It sounds like a bad joke. Now, at a time when the future of the travel industry couldn’t be more uncertain, the accommodation rental platform Airbnb hits the trading floor.

Airbnb shares opened at $146 (€120.3) on the Nasdaq on Thursday, far above the initial public offering (IPO) price of $68 apiece. The stock hit a high of $165, rising 142.6% after the debut and making the San Francisco, California-based group worth more than $100 billion.

The listing comes 10 months after the coronavirus pandemic upended travel and appears to have stunned even Airbnb Chief Execturive Officer Brian Chesky. “I don’t know what else to say,” Chesky said when told about the potential opening price in a Bloomberg Television interview. “I’m very humbled by it.”

Frankly, Airbnb could use the money. A glance at its nine-month balance sheet shows how much the company has suffered from the fallout of the coronavirus pandemic. Bookings fell by 39% in the last three quarters, reducing revenues by a third to $2.5 billion. Losses compared with the same quarters last year doubled to almost $700 million.

To cushion the blow, Chesky has pulled out all the stops. As early as this spring, he cut marketing expenses by $1 billion, slashed executive salaries by half, and even waived his entire salary. Still, it wasn’t enough. A good quarter of the workforce had to go, a total of 1,900 employees. Even a $2 billion capital injection from investors like Silver Lake didn’t help. The company was left with a big deficit for the year as a whole.

The Airbnb advantage

Nevertheless, Airbnb went public on Thursday, bolstered by a recent bright spot. In the third quarter, the company surprisingly recorded a net profit of $219 million. “Our business rebounded faster than anyone expected.”

Indeed, Airbnb is weathering the crisis much better than the traditional hotel industry. “Airbnb has enjoyed an increase in demand during the pandemic from people seeking to get away from the city,” strategy consultant Peter Cohan, who teaches at Babson College in Massachusetts, told DW.

While sales of apartments in the world’s metropolises have fallen significantly, the rural vacation homes market is booming. This is where Airbnb has the advantage over traditional hotel chains.

Read more: Overtourism in Prague: Ideas for post-coronavirus times?

Added to this are its comparatively low operating costs. To keep its own business running, Airbnb has little to pay other than the salary of its employees. The direct costs of vacant houses and apartments are borne exclusively by the property owners. Unlike other hotel and travel providers, Airbnb doesn’t have to pay for vacant accommodations, half-full planes or docked cruise ships.

The importance of sharing

It’s the basic concept of the sharing economy that is paying off for Airbnb now more than ever. “Access is more important than possessions.” It’s the mantra that made successes out of companies like ride-hailing service Uber or shared workspace provider WeWork.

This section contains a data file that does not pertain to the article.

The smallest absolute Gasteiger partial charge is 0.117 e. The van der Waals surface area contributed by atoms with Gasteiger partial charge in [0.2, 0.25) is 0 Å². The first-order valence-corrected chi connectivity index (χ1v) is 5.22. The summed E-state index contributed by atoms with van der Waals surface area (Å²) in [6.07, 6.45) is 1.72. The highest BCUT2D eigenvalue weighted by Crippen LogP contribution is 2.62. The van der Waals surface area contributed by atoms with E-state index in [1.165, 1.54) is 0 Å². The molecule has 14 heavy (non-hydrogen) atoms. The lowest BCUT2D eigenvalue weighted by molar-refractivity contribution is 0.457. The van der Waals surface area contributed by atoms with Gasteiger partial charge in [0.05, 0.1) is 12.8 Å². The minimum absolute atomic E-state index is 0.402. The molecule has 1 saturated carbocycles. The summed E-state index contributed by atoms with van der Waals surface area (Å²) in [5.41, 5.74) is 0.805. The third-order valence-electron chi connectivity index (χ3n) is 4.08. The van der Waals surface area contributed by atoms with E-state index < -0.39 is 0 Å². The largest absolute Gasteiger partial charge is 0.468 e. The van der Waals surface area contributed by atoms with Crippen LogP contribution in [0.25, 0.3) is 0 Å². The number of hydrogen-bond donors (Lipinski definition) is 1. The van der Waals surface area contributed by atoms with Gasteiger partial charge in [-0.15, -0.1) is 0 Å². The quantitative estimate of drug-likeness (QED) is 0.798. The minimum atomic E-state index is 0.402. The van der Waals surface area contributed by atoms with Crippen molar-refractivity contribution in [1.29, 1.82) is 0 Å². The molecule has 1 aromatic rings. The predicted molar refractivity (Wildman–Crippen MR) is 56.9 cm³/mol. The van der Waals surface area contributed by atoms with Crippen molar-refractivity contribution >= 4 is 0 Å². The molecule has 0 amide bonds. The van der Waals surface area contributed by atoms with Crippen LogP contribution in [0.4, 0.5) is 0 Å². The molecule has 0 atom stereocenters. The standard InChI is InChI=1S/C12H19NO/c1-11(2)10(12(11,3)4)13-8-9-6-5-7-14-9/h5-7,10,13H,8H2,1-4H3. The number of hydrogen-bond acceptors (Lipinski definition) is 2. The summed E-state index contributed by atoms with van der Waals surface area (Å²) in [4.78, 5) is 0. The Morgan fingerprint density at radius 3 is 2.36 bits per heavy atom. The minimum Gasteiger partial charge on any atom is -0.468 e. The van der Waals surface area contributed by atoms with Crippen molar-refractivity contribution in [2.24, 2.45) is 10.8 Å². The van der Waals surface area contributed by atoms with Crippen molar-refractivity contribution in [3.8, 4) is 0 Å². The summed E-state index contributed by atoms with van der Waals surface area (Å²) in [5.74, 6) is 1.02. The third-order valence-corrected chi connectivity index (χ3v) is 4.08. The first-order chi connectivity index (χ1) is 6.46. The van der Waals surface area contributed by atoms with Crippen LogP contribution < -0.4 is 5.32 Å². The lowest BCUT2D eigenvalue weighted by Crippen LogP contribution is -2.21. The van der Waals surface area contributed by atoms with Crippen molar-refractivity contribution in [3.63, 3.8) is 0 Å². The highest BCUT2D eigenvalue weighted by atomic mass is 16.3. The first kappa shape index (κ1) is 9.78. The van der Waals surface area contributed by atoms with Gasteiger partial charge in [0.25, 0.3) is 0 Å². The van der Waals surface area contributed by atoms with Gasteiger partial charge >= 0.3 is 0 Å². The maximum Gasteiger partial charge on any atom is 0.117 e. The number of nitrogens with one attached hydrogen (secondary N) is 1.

The idea was born out of the founders’ own financial difficulties. “I never thought about being an entrepreneur,” Chesky admitted in an interview with Linkedin founder Reid Hoffman a few years ago.To afford the high rent on his apartment in San Francisco, he came up with a simple idea.

Together with his roommate, Airbnb co-founder Joe Gebbia, Chesky set up three air beds in his living room. He then rented the air beds at a low price to people participating in a design conference near their apartment. Chesky added breakfast free of charge, giving rise to the name Airbnb, short for “Airbed and Breakfast.”

Twelve years later, the company has become the largest private accommodation platform in the world. More than four million providers in 220 countries now regularly rent out their houses and apartments. Since 2017, tours and activities with locals can also be booked on the platform. For its services, Airbnb charges a commission of the sale, an impressive 15%.

Graphic showing number of Airbnb listings in 10 European cities

Regulators pose problems

The company has generated more than $110 billion since it was founded. But the business model is regularly criticized. For years, the company has wrangled with cities over strict regulations for renting out private apartments on Airbnb. Some have accused the platform of causing housing shortages and rising rents in metropolises such as Barcelona, Paris and Berlin.

More than two-thirds of the most popular city destinations found on Airbnb now restrict renting through the platform. In the stock exchange prospectus, the company warns of potential consequences. “The number and significance of these claims, disputes, and proceedings have increased and we expect they will continue to increase,” it says. In large cities like New York, regulations and lawsuits could lead to long-term revenue losses.

Still, company experts like Cohen are confident the IPO will be a success. “I do not think those regulatory issues will deter demand for Airbnb,” says Cohan, himself a venture capitalist who invests in startups. Of course, the investment is risky, especially since the company has yet to prove its adaptability in the long term. But Airbnb is so well-known now even among private investors that backers will probably turn a blind eye in view of expected increase in sales.

This article was adapted from German.